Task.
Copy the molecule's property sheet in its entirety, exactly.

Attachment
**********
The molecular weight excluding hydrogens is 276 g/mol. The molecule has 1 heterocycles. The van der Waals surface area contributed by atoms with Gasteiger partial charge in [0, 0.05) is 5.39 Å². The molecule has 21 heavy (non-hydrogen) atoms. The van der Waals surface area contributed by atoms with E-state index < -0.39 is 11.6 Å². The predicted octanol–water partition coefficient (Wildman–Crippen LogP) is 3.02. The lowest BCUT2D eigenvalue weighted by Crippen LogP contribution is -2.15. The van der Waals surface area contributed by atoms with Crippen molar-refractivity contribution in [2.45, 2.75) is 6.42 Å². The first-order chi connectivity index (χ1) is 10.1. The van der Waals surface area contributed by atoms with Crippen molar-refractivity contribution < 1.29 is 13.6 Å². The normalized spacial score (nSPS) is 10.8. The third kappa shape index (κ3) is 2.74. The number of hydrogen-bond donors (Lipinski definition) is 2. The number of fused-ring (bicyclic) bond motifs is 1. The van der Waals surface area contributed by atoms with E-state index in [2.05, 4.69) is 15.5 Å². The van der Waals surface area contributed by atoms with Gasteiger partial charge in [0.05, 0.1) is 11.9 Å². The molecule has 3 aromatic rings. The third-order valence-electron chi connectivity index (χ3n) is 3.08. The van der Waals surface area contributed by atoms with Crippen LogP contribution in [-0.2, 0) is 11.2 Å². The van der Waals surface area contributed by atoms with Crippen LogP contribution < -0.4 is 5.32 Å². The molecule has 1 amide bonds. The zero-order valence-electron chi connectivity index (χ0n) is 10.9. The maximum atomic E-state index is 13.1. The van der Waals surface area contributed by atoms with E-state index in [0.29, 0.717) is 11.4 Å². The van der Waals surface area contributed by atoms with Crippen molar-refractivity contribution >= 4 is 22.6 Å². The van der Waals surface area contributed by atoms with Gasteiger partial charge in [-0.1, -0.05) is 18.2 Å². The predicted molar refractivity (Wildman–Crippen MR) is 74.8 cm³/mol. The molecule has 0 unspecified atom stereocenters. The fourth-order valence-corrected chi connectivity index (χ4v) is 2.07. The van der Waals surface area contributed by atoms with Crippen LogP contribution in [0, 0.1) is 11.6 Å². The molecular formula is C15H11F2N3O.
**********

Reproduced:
The molecular weight excluding hydrogens is 276 g/mol. The molecule has 1 heterocycles. The van der Waals surface area contributed by atoms with Gasteiger partial charge in [0, 0.05) is 5.39 Å². The molecule has 21 heavy (non-hydrogen) atoms. The van der Waals surface area contributed by atoms with E-state index < -0.39 is 11.6 Å². The predicted octanol–water partition coefficient (Wildman–Crippen LogP) is 3.02. The lowest BCUT2D eigenvalue weighted by Crippen LogP contribution is -2.15. The van der Waals surface area contributed by atoms with Crippen molar-refractivity contribution in [2.45, 2.75) is 6.42 Å². The first-order chi connectivity index (χ1) is 10.1. The van der Waals surface area contributed by atoms with Crippen molar-refractivity contribution < 1.29 is 13.6 Å². The normalized spacial score (nSPS) is 10.8. The third kappa shape index (κ3) is 2.74. The number of hydrogen-bond donors (Lipinski definition) is 2. The number of fused-ring (bicyclic) bond motifs is 1. The van der Waals surface area contributed by atoms with E-state index in [2.05, 4.69) is 15.5 Å². The van der Waals surface area contributed by atoms with Gasteiger partial charge in [0.05, 0.1) is 11.9 Å². The molecule has 3 aromatic rings. The third-order valence-electron chi connectivity index (χ3n) is 3.08. The van der Waals surface area contributed by atoms with Crippen LogP contribution in [-0.2, 0) is 11.2 Å². The van der Waals surface area contributed by atoms with Crippen LogP contribution < -0.4 is 5.32 Å². The molecule has 1 amide bonds. The zero-order valence-electron chi connectivity index (χ0n) is 10.9. The maximum atomic E-state index is 13.1. The van der Waals surface area contributed by atoms with E-state index in [0.29, 0.717) is 11.4 Å². The van der Waals surface area contributed by atoms with Crippen molar-refractivity contribution >= 4 is 22.6 Å². The van der Waals surface area contributed by atoms with Gasteiger partial charge in [-0.1, -0.05) is 18.2 Å². The predicted molar refractivity (Wildman–Crippen MR) is 74.8 cm³/mol. The molecule has 0 unspecified atom stereocenters. The fourth-order valence-corrected chi connectivity index (χ4v) is 2.07. The van der Waals surface area contributed by atoms with Crippen LogP contribution in [0, 0.1) is 11.6 Å². The molecular formula is C15H11F2N3O.